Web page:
Mayor Walsh believes the arts are crucial to both expressing and achieving this vision. In his first year in office, Mayor Walsh doubled community arts funding, by committing to match the Mass Cultural Council’s annual grant to the Boston Cultural Council; took steps to improve the artist permitting process; revived the poet laureate program, naming Danielle Legros Georges Boston’s Poet Laureate; and appointed Julie Burros the City’s first Chief of Arts and Culture in more than two decades, elevating the conversation about the arts to the highest level of City government. Over the next year and a half the Chief of Arts and Culture will guide a cultural planning process for the city, which will build a long-term strategy for enriching and strengthening civic life through the arts. Mayor Walsh is committed to making Boston the municipal arts leader of the 21st century.
Prior to serving as Mayor, Walsh was a member of the Massachusetts House of representatives, representing the 13th Suffolk district from 1997 until 2013. Mayor Walsh is a lifelong resident of Dorchester and a graduate of Boston College. He shares his life with his longtime partner, Lorrie Higgins, and her daughter, Lauren.
ArtsBoston is a champion for Greater Boston’s arts and cultural community, and a collaborative partner for public, private, and nonprofit leaders who seek to engage more deeply with the sector. We believe active participation with our region’s artists, organizations and rich cultural heritage encourage us all to be more engaged citizens, and our programs enhance the sector’s capacity to transform lives, build stronger communities, and strengthen the local economy. With a membership of over 170 arts organizations of all disciplines and sizes, we are celebrating our 40th Anniversary in 2015.
The ArtsBoston Audience Initiative is the flagship of ArtsBoston’s growing work in the arena of cultural data and leverages a database of 1.5 million arts-going households. Its purpose is two-fold. It provides sector-wide context of audience participation regionally and it also helps arts organizations unlock the power of data to provide strategic direction, benchmarks of best practices, and measurable results for marketing and development efforts. The Boston Globe highlighted the Audience Initiative in its 2014 “Game Changers” issue celebrating the people and things making Massachusetts “a national leader in innovation.”
The first Arts Factor cultural impact report, released in June 2014, has quickly become a powerful resource for arts advocates and policymakers, and was listed as one of our region’s “20 best new big ideas” by The Boston Globe. It provides easy-to-share data and compelling case studies detailing the cross-cutting role the arts play in our regional identity, economic vitality, reputation for innovation, and community transformations.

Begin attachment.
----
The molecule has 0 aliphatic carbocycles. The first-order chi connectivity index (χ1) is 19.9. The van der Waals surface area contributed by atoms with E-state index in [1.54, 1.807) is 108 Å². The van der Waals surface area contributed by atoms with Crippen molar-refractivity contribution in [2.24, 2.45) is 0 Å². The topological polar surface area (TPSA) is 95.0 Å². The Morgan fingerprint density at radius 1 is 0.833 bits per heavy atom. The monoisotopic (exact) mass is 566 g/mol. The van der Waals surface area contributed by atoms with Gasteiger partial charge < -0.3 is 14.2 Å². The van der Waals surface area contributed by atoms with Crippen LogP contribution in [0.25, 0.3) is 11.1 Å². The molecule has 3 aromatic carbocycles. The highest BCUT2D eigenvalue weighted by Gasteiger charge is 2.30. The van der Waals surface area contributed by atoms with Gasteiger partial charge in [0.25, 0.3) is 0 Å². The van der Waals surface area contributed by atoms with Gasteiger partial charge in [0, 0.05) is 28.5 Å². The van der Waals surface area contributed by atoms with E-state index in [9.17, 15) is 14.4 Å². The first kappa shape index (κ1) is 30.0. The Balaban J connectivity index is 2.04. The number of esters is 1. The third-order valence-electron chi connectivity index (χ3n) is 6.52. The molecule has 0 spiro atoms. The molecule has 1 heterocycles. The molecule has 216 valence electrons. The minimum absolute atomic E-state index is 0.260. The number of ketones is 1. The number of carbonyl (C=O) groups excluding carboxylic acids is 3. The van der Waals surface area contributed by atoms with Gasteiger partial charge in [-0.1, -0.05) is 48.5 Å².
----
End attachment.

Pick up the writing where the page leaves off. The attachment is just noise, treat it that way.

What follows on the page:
In addition, ArtsBoston is a powerful gateway for millions of arts-goers each year. ArtsBoston.org is the region’s most comprehensive arts calendar visited by half a million people annually, and amplified through engaging digital content and social media platforms. ArtsBoston’s Booths in Faneuil Hall Marketplace and Copley Square welcome over 20 million visitors every year to the City of Boston. BosTix discount ticketing, both online and in-person, provides affordable access to performing arts events to over 75,000 people each year. And ArtsBoston’s collaborative promotions like Mayor’s Holiday, presented in partnership with the City of Boston and the Greater Boston Convention & Visitors Bureau, shine a bright spotlight on our vibrant cultural scene.
Launched in 2013, The ARTery is the region’s online arts destination presented by WBUR, Boston’s NPR news station. The ARTery showcases WBUR’s commitment to covering the richness of New England’s arts offerings with a mixture of reviews, news and features.
Along with its original content, The ARTery aggregates the best arts reporting from 90.9 WBUR-FM and from NPR. The coverage categories range from Sights, Sounds and Screens to Stages, Words and Experiences. While The ARTery’s primary focus is on the region, its coverage ranges across the nation.
The ARTery is powered by editor and critic-at-large Ed Siegel, along with reporter and critic Greg Cook, with support from an award-winning roster of arts journalists from the Greater Boston area. Notable contributors include WBUR Arts Reporter Andrea Shea, Pulitzer Prize winner Lloyd Schwartz, George Jean Nathan Award winner Carolyn Clay, Renee Graham and Amelia Mason, among others.
WGBY connects the people of western New England with ideas, events and each other to fulfill their aspirations enrich their lives and improve their communities. Through its local program production, education outreach and engagement of residents within diverse communities, WGBY positively impacts people of all demographics.